The memories of that trip to this day make me laugh from crippled fish to burnt boots to huddling in a tent while a tornado rolled past. As the youngest member of that group I would like to thank them all for including me in on it. I will never forget it. (Below are a few extra pics of the trip in a slideshow
Howdy friends, I've decided it's time to share some hunting stories with you all. Although I have a few success stories that is not what this content will consist of. After talking with a couple of my long time friends we realized we have some pretty entertaining stories to share most of which consist of a comical mishap.
Some are simply funny, some are heartbreaking tales of misses or blown hunts and others are downright bad luck so over the next few days I am going to share one or two stories per day in a series I am naming "hunting mishaps" so...here goes nothing.
A few years ago my good friend Orrin Seidel and I were in Wyoming hunting antelope. It had been a slow hunt with a couple of the guys in camp filling tags and some not seeing any antelope within shooting range. Orrin was one of the lucky ones to fill his tag and decided to sit in the blind with me the day after he had killed his goat.
We sat up on a watering hole that was a dam made from a windmill up the hill from us. The dam was roughly 35 yards across and went uphill on the other side of us. We arrived before light and got setup with plenty of time before sun up. Soon enough the sun rose behind us and we were eagerly waiting to see antelope crest the hill to come into water.
After a couple hours of daylight we had seen nothing and it was a windy chilly Wyoming morning. So windy in fact one of us had to keep weight on the blind to keep it from blowing away. Much to our surprise before long over the hill waddled a big badger on the opposite side of the dam. Since this was the first living thing we had seen all day it was pretty exciting to watch him start making his way around the pond trotting straight for us.
At about 20 yards away we thought this was a pretty cool sight, at about 15 yards away we started to wonder. When he stopped directly in front of our blind at less than ten yards away and started sniffing and digging we began questioning the spot we had placed our blind. As the badger started digging he was intently looking over his shoulder the opposite direction of us, soon enough we saw it, a Boone and Crockett skunk waddle sprinting straight at us. Needless to say that was an interesting but unwelcoming sight.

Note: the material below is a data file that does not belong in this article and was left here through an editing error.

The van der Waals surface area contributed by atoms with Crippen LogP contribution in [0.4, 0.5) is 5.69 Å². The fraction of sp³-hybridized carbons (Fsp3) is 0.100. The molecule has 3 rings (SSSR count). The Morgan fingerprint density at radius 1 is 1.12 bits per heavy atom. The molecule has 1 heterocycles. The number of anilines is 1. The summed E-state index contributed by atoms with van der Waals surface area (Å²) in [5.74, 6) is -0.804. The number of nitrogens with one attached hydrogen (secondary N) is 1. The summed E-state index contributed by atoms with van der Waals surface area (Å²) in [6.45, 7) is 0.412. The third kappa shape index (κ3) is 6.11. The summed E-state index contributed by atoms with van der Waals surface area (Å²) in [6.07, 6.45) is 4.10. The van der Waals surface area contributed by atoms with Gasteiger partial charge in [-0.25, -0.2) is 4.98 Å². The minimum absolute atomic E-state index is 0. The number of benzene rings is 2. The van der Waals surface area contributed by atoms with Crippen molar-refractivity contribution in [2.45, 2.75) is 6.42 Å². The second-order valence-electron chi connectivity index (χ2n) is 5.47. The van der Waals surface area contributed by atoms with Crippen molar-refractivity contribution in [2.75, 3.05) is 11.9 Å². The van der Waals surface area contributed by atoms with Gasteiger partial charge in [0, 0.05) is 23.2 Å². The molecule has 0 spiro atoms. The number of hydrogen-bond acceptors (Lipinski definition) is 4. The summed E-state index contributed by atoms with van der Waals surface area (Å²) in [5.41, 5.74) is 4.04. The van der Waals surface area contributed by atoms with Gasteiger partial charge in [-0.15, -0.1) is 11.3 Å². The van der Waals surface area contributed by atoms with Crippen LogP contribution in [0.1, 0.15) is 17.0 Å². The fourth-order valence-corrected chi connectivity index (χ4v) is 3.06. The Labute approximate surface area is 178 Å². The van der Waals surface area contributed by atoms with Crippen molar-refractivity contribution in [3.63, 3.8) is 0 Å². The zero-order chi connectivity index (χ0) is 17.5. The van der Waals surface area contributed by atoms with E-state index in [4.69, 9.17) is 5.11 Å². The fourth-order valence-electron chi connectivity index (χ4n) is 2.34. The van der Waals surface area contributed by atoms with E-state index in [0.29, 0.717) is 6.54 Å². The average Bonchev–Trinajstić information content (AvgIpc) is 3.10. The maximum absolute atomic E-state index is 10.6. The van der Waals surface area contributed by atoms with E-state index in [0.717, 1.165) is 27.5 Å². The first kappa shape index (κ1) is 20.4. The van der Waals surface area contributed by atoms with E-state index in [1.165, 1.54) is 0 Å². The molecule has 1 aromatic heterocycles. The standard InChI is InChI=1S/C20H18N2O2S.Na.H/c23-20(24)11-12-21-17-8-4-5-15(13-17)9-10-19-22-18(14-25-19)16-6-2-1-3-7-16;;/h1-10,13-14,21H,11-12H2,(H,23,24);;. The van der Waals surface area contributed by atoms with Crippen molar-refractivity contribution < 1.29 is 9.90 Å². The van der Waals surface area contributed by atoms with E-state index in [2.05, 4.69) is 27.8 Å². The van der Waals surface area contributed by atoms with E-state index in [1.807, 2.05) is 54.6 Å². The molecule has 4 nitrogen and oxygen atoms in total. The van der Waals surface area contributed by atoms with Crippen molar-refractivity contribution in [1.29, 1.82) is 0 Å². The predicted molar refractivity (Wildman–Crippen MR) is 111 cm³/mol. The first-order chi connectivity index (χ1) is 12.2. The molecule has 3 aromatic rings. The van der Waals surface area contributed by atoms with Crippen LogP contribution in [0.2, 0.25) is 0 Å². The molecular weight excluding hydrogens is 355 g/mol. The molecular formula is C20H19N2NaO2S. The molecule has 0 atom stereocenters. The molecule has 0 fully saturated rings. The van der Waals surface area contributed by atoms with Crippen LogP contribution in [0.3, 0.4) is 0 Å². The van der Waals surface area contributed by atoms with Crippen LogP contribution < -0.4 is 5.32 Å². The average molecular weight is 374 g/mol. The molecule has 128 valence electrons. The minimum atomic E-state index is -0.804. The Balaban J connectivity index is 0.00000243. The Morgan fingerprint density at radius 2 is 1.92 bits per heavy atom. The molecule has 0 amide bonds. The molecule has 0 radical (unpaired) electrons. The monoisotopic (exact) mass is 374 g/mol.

The skunk went straight up to the badger and got right in its nose. The badger seemed to not be phased at all by said skunk and continued to dig. Next the skunk started lifting its front legs off the ground and slamming them down right by the Badgers head.
Once again the badger couldn't have cared less.
Up until this next point Orrin and I were calm and enjoying this close up show that neither one of us had ever even heard of happening. As far as we knew we were watching the first ever heavy weight bout between a badger and skunk in history.
The next round is where things got really interesting!
As you all may have guessed Pepe lepue decided it was time to bring out the heavy artillery. Slowly he turned his hind end straight toward the badger and slowly backed up until he was about a foot from its face as if to say don't make me do this bud! Once again the badger didn't seem to be intimidated at all...dumb move. Mr. Skunk then unleashed his stank right on the tip of mr. Badgers nose and from there all heck broke loose.
The badger jumped a foot in the air and started pawing at his face whilst we were pinching our noses and gasping for air. Then in a blind sprint the badger turned and ran straight for the blind until we couldn't see him anymore. My first thought was "he is coming straight in here with us...so this is how I die..." In a split second I dove straight out of my chair let out a scream that sounded like a teenage girl at a horror film, almost knocked Orrin over, and flew to the back of the blind, like if I backed up two foot I would be safe.
In the process of my move I happened to shove a broadhead straight through the wall of Orrins brand new blind and sent stuff flying all over the place only to realize the badger turned at the last second and ran off back the way he had come.
The skunk sniffed around a bit turned away and swam across the dam as if to take a victory lap.
After Orrin stopped laughing and cursing me at the same time for the nice new hole through his blind we gathered ourselves and calmed down. In my excitement I said something that to this day I have never lived down. Orrin asked "what do you think that badger was digging for?" In all my knowledge of how mammals operate I answered with "I bet he was digging up the skunks nest to eat its eggs."